With the fresh news of a compromise in the Linux Mint distribution images, I thought I would take a few minutes to explain how Fedora handles image downloads and what you can do as an end user to make sure you have the correct and official Fedora images.
First, lets take a look at what happens in each step if you open your browser to getfedora.org (our install images download site):
- You type ‘getfedora.org’ in your browser.
- First, your operating system asks your dns servers for the IP address of getfedora.org. If your OS is using dnssec, then it will get a cryptographically signed answer. If not, it will get whatever answer your dns servers give it.
- Next your browser may try and connect to getfedora.org via http. We have getfedora.org setup to redirect all http requests to https, so this would get you a redirect.
- On the first https connection to getfedora.org, we send a HSTS header. This tells your browser (if supported by it) that it should ALWAYS use https to talk to this site. Even if you enter http://getfedora.org, it would just correct that and connect on https.
- Once you have downloaded your image, you need to do two things to make sure it’s the valid and official image: First, check the gpg signature of the checksum file. Official checksum files in Fedora are always signed. You can get the gpg key for that Fedora release from getfedora.org, most any keyserver, or from the fedora-repos package if you already have a Fedora install. Additionally, if you import this key and then refresh (gpg2 –refresh-keys) you can see the signatories of that key and decide based on all that if you trust it. If thats correct, then you can use sha256sum to check the checksum of the image. YOU SHOULD ALWAYS DO THESE CHECKS. 🙂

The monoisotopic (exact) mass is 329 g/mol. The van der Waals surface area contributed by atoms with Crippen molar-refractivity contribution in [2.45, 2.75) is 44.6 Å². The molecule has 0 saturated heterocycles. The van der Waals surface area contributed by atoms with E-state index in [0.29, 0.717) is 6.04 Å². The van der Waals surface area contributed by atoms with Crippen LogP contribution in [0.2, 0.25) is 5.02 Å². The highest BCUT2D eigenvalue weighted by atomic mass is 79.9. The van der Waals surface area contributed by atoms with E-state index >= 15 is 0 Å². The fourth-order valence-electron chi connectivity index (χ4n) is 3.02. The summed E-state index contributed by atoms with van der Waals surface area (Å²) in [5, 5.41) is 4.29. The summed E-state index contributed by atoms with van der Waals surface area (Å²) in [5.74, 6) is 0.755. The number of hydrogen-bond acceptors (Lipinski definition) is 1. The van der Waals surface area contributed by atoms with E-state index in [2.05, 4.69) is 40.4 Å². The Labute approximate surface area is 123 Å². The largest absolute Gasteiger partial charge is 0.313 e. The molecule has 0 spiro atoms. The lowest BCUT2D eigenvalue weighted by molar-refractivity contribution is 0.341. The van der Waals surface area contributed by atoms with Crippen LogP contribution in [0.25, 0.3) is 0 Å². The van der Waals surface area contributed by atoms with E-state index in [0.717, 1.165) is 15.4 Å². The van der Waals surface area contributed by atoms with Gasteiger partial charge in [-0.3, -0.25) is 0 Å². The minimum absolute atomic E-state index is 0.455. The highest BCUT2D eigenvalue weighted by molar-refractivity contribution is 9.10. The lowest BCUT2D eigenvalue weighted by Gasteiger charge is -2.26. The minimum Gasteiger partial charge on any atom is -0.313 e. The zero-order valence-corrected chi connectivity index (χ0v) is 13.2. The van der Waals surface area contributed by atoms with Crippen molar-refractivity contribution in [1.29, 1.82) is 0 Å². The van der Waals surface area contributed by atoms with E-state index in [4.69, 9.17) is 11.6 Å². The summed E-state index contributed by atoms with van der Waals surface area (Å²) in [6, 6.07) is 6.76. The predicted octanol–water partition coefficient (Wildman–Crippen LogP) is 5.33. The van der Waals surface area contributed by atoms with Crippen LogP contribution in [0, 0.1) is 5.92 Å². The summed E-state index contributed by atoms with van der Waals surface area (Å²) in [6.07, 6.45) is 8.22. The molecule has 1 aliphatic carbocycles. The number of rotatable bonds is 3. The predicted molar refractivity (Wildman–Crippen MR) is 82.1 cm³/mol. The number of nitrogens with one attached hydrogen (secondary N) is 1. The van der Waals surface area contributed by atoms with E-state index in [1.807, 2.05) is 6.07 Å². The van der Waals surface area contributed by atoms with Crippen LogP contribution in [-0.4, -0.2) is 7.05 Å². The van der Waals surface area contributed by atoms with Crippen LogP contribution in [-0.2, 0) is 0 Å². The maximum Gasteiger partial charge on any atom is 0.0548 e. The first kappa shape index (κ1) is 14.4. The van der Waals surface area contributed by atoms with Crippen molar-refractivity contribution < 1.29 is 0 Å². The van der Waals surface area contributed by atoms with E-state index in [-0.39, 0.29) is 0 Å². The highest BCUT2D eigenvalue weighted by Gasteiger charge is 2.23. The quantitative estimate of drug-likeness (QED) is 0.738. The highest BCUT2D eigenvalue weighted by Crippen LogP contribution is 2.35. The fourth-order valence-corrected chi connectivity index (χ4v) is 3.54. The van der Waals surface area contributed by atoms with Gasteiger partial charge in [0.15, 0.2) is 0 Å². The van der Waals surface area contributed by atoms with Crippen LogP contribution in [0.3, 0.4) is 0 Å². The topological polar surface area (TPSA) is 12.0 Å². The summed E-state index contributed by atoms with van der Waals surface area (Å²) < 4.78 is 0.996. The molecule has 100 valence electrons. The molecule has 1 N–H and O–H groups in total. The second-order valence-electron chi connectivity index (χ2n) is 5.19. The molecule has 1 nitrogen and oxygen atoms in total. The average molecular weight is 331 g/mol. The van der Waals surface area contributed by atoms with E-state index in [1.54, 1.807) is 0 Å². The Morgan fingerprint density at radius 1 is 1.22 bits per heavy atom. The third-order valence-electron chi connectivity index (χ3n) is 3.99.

So, we have dnssec, hsts and signed checksum files. Would that have helped us any if we suffered a attack similar to the one the Linux Mint folks suffered? In that attack, their download machines were compromised and intruders replaced checksum and download links to their own version. If that happened to Fedora, the only step above that would protect people would have been the gpg signature check (which sadly, many folks never do, and for good reason, it’s hard and anoying and manual).
In Fedora 24 the workstation and server editions will be moving to preferring the usb media creator application instead of preferring direct downloads of images. We will need to make sure it’s as secure as we can make it, but there may well be a manual step of checking the application after you download it. (Unless you already have Fedora and install it as a normal package). In it’s current form it already downloads checksum files from the Fedora master mirror via https and uses that to check downloads, but more can be done.